We indicated to counsel that the procedure adopted in the Newabganj Sugar Mills case (supra) may usefully be adapted to the present case. In broad principle, counsel did agree, and we proceed on that footing, that we devise a scheme of refund by the market committees and redistribution, to the extent indicated above, of small amounts to those from whom unwarranted collections had been made, may be unwittingly, by the traders who are appellants or petitioners.

Article 226 grants an extra-ordinary remedy which is essentially discretionary, although founded on legal injury.

It is perfectly open for the court, exercising this flexible power, to pass such order as public interest dictates and equity projects.

"Courts of equity may, and frequently do, go much further both to give and withhold relief in furtherance of the public interest than they are accustomed to go where only private interests are involved. Accordingly, the granting or withholding of relief may properly be dependent upon considerations as of public interest...."(2) Keeping in mind these guidelines we make the following directions:

I. Subject to the directions given below, all the sums collected by the various market committees who are respondents in these various writ petitions or appeals shall be liable to be paid into the High Court of Punjab and Haryana within one week of intimation by the Registrar of the amount so liable to be paid into the court.

II. A statement of the amounts collected in excess (1%) shall be put into this court by the dealers with copies to the various market committees aforesaid within 10 days from today, and if there is any difference between the parties it shall be brought to the notice of this Court in the shape of miscellaneous petitions. On final orders, if any, passed thereon by this Court, those amounts, as so determined, shall be treated as final.

1175 III. The Registrar of the High Court shall issue public notice and otherwise give due publicity to the fact that dealers who have not passed on the liabilities to others and others who have contributed to or paid the excess one per cent covered by these writ petitions and appeals may make claims for such sums as are due to them from him within one month or such other period as he may fix. The Registrar shall scrutinise such claims and ascertain the sums so proved. He will thereupon demand of all the market committees concerned payment into the Registry of such sums in regard to which proof of claims have been made. On such intimation, the market committees shall pay into the Registry the amounts so demanded by the Registrar within one week of such intimation. The amount shall be paid together with interest at 10 per cent per annum from today upto the date of deposit with the Registrar.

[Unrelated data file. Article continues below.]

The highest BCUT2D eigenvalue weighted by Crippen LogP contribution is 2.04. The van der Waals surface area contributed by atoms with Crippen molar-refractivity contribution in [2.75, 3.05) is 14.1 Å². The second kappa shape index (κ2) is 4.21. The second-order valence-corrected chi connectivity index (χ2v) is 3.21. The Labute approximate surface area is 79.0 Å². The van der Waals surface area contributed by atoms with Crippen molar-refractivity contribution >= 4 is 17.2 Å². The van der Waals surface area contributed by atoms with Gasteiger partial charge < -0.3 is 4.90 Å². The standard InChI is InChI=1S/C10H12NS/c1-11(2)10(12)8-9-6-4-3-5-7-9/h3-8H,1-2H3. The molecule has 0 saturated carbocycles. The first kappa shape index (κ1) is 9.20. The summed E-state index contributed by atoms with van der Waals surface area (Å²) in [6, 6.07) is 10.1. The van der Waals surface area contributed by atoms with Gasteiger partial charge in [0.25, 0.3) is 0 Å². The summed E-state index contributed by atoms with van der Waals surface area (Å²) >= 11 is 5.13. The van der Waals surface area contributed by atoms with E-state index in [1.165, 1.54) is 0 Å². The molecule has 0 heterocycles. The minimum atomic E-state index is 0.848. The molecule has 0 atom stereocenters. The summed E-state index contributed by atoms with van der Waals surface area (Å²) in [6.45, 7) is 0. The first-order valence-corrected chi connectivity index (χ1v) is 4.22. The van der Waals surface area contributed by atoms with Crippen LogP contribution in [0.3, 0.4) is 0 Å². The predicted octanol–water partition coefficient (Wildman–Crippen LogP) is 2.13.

IV. It shall be open to the Registrar to make such periodical claims on appropriate proof by claimants on the lines stated above.

V. He will devise the mechanics of processing the claims as best as he may and, in the event of dispute, may refer to the High Court for its decision of such disputes, if he thinks it necessary. Otherwise, he may dispose of the objections finally.

VI. If any further directions regarding the mechanics of the claim of refund or otherwise are found necessary from this Court, the High Court will report about such matter to this Court and orders made thereon will bind the parties.

VII. If parties eligible for repayment of amounts do not claim within one year from today the Registrar will not entertain any further claims. It will be open to such parties to pursue their remedies for recovery for any sums that may be due to them.

VIII. Each State Marketing Board will deposit within 10 days from today a sum of Rs. 5,000/- before the Registrar for the preliminary expenses of publicity and other incidentals for the implementation of the directions given above. Any unexpended amount, at the end of one year, will be repaid to the respective State Marketing Board.

IX. We further direct that the unclaimed amounts, if any, shall be permitted to be used by the respective Marketing Committees for the purposes falling within the statute as interpreted by this Court in the CA No. 1083/77.

1176 These appeals and writ petitions are disposed of on the above lines, the winners being both the sides before us, the invisible small consumers and above all, justice, equity and good conscience to the inarticulate community, which is the functional triumph of law in action within hailing distance of each other.

We wind up with a word of satisfaction that each one has had his meed and in recognition thereof we direct the parties to bear their own costs.

N.V.K.